Some people are born with natural intelligence or ability. Other people learn through their mistakes and become skilled through effort. Most people combine both. But which is more important: effort or talent?
The online learning portal Khan Academy is launching a campaign that weighs in on this age-old question. The "#YouCanLearnAnything" online campaign actually leans on a growing body of research supporting the notion that a person’s personal answer to that question can have a big influence on their later success in learning and mastering new skills.
"The answer is pretty clear that your intelligence can actually be changed. What researchers have taught us is that our brains are actually a lot like a muscle," says Khan Academy executive director and founder Sal Khan, in a video that’s part of the campaign. "You don’t just work on things that are easy for your muscles to do."
Khan is a champion of the work of Stanford University psychologist Carol Dweck, who coined the term "growth mindset." Essentially, it is a learning style shown by students who believe their abilities can be developed and who view mistakes as opportunities to learn and improve. The opposite of a growth mindset is a "fixed mindset," a mode shown by people who think they have a fixed amount of ability and are therefore discouraged by failure.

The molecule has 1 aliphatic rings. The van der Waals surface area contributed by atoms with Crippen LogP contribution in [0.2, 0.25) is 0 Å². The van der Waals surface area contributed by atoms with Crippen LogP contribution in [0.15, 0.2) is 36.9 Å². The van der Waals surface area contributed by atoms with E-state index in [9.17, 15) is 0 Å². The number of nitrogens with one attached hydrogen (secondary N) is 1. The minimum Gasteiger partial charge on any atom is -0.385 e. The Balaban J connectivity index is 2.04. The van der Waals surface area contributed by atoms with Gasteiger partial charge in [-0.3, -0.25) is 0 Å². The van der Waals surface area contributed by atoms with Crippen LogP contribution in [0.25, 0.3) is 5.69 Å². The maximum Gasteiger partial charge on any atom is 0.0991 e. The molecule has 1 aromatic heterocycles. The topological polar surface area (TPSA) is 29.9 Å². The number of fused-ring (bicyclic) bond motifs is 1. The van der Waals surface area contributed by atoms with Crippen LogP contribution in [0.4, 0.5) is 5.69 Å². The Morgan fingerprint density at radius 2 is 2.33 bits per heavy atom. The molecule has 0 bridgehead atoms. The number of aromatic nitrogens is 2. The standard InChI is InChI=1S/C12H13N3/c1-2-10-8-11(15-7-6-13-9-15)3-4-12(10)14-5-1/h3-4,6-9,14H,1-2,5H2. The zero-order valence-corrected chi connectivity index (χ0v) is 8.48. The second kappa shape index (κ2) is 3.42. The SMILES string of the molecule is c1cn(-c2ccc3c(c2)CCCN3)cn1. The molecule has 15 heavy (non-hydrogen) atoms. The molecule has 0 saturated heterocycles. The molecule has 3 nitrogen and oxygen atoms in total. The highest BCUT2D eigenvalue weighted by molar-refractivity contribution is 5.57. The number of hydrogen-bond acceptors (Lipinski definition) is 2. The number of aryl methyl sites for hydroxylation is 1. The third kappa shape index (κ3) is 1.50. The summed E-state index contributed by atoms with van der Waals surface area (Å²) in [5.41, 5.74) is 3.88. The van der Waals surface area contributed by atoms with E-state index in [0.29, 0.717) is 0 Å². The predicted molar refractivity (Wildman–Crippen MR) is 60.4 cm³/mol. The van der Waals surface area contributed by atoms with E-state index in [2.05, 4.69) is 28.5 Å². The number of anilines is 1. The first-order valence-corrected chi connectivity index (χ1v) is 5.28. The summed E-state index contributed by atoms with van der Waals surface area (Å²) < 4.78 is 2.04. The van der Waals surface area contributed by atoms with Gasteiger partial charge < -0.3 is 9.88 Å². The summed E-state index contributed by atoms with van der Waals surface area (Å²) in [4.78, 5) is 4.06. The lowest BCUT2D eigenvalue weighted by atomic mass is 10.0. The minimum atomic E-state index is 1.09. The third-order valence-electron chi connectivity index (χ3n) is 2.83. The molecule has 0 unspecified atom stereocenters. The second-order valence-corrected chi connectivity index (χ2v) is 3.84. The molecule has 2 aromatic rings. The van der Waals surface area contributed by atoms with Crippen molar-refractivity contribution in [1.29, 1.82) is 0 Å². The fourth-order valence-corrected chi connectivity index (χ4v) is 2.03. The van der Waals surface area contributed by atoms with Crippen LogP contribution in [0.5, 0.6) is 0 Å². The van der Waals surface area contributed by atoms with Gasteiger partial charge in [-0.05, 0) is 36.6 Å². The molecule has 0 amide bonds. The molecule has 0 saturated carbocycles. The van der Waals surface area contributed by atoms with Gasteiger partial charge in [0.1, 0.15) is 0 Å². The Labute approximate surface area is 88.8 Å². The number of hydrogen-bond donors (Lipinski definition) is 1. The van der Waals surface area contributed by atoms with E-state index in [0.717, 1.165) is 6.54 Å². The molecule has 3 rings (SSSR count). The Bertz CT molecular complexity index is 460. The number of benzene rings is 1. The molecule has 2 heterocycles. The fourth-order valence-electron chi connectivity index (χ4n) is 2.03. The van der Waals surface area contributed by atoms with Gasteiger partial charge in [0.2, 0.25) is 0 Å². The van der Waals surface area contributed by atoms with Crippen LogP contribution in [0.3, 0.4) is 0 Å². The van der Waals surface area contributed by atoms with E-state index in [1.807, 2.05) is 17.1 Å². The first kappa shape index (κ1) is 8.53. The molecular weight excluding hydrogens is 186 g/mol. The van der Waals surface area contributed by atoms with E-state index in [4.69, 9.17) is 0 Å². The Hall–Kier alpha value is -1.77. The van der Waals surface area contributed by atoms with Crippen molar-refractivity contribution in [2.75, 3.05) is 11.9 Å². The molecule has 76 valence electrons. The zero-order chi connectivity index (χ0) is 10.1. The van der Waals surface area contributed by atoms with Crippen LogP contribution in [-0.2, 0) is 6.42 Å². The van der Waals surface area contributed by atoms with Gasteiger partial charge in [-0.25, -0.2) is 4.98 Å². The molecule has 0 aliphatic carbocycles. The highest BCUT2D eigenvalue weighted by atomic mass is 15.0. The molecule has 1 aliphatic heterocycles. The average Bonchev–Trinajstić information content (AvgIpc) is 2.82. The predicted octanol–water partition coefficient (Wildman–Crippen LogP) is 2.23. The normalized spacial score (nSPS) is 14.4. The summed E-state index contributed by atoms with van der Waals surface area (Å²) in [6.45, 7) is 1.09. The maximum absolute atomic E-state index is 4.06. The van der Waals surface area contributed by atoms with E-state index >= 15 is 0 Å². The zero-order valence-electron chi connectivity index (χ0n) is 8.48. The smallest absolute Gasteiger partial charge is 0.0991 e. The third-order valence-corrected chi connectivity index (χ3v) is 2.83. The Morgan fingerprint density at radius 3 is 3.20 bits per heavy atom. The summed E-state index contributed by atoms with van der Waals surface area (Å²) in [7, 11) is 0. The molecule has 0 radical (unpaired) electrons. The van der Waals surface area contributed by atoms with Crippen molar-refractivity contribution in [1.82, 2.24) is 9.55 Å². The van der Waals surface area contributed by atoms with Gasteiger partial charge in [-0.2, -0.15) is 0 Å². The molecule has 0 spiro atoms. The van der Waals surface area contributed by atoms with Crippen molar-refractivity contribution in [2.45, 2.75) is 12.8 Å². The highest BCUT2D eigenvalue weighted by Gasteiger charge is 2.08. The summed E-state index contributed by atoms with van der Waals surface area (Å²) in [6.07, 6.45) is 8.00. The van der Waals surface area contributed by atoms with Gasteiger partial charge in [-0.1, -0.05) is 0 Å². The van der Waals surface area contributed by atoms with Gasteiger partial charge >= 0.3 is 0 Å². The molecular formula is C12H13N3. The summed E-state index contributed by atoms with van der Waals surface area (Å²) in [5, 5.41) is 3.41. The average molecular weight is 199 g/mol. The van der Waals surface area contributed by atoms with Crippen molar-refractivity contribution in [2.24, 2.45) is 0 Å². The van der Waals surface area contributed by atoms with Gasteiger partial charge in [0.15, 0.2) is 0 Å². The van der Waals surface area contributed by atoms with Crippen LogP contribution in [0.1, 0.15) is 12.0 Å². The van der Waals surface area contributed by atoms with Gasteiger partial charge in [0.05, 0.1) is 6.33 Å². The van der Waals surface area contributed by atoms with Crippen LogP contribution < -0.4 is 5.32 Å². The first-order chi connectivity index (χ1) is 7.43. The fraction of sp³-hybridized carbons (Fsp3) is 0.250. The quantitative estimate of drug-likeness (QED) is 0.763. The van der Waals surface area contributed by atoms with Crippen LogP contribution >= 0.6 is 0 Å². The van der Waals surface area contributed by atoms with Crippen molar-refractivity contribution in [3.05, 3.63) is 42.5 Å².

"In study after study we have shown that kids who have a growth mindset get higher grades . . . if kids engage deeply, and effectively in a learning process the grades and test scores are a natural byproduct," says Dweck. "Kids who are praised for their intelligence, our research shows, don’t want a challenge afterwards. They don’t want to work hard on something. And if they had difficulty—that’s it."
The size of the effect may not be much, however. Stanford's Project for Education Research that Scales, which Dweck helps run, worked with Khan Academy in an experiment with over 250,000 students learning math on the platform. According to edSurge, some students were presented with growth mindset messages above math problems, such as "When you learn a new math problem, you grow your math brain!" Others received more standard messages like, "Some of these problems are hard. Just do your best." The students who received growth mindset messages mastered just 3% more math concepts.
Given the low completion rate of most online courses, Khan Academy’s new messaging to learners certainly can’t hurt.